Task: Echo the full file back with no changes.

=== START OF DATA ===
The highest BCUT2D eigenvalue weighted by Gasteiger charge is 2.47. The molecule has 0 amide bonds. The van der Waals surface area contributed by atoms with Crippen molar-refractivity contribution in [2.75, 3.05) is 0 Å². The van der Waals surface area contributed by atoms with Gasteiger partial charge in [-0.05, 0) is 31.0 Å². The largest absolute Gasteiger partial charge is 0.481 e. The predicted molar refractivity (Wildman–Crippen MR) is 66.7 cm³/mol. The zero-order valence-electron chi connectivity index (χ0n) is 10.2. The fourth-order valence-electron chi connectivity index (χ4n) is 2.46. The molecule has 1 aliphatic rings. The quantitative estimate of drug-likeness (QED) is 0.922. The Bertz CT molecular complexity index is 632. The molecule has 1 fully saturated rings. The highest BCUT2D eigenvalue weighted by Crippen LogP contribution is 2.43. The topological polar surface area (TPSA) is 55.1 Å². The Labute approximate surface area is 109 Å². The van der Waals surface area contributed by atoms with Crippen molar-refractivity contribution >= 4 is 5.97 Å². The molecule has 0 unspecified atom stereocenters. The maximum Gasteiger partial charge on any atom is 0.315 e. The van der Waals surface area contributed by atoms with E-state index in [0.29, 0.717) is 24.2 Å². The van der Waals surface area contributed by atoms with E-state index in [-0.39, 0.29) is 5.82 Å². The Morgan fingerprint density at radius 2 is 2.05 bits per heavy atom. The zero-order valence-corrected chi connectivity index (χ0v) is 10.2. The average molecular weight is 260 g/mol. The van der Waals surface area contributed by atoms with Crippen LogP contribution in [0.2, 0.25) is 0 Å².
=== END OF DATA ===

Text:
The highest BCUT2D eigenvalue weighted by Gasteiger charge is 2.47. The molecule has 0 amide bonds. The van der Waals surface area contributed by atoms with Crippen molar-refractivity contribution in [2.75, 3.05) is 0 Å². The van der Waals surface area contributed by atoms with Gasteiger partial charge in [-0.05, 0) is 31.0 Å². The largest absolute Gasteiger partial charge is 0.481 e. The predicted molar refractivity (Wildman–Crippen MR) is 66.7 cm³/mol. The zero-order valence-electron chi connectivity index (χ0n) is 10.2. The fourth-order valence-electron chi connectivity index (χ4n) is 2.46. The molecule has 1 aliphatic rings. The quantitative estimate of drug-likeness (QED) is 0.922. The Bertz CT molecular complexity index is 632. The molecule has 1 fully saturated rings. The highest BCUT2D eigenvalue weighted by Crippen LogP contribution is 2.43. The topological polar surface area (TPSA) is 55.1 Å². The Labute approximate surface area is 109 Å². The van der Waals surface area contributed by atoms with Crippen molar-refractivity contribution >= 4 is 5.97 Å². The molecule has 0 unspecified atom stereocenters. The maximum Gasteiger partial charge on any atom is 0.315 e. The van der Waals surface area contributed by atoms with E-state index in [0.29, 0.717) is 24.2 Å². The van der Waals surface area contributed by atoms with E-state index in [-0.39, 0.29) is 5.82 Å². The Morgan fingerprint density at radius 2 is 2.05 bits per heavy atom. The zero-order valence-corrected chi connectivity index (χ0v) is 10.2. The average molecular weight is 260 g/mol. The van der Waals surface area contributed by atoms with Crippen LogP contribution in [0.2, 0.25) is 0 Å².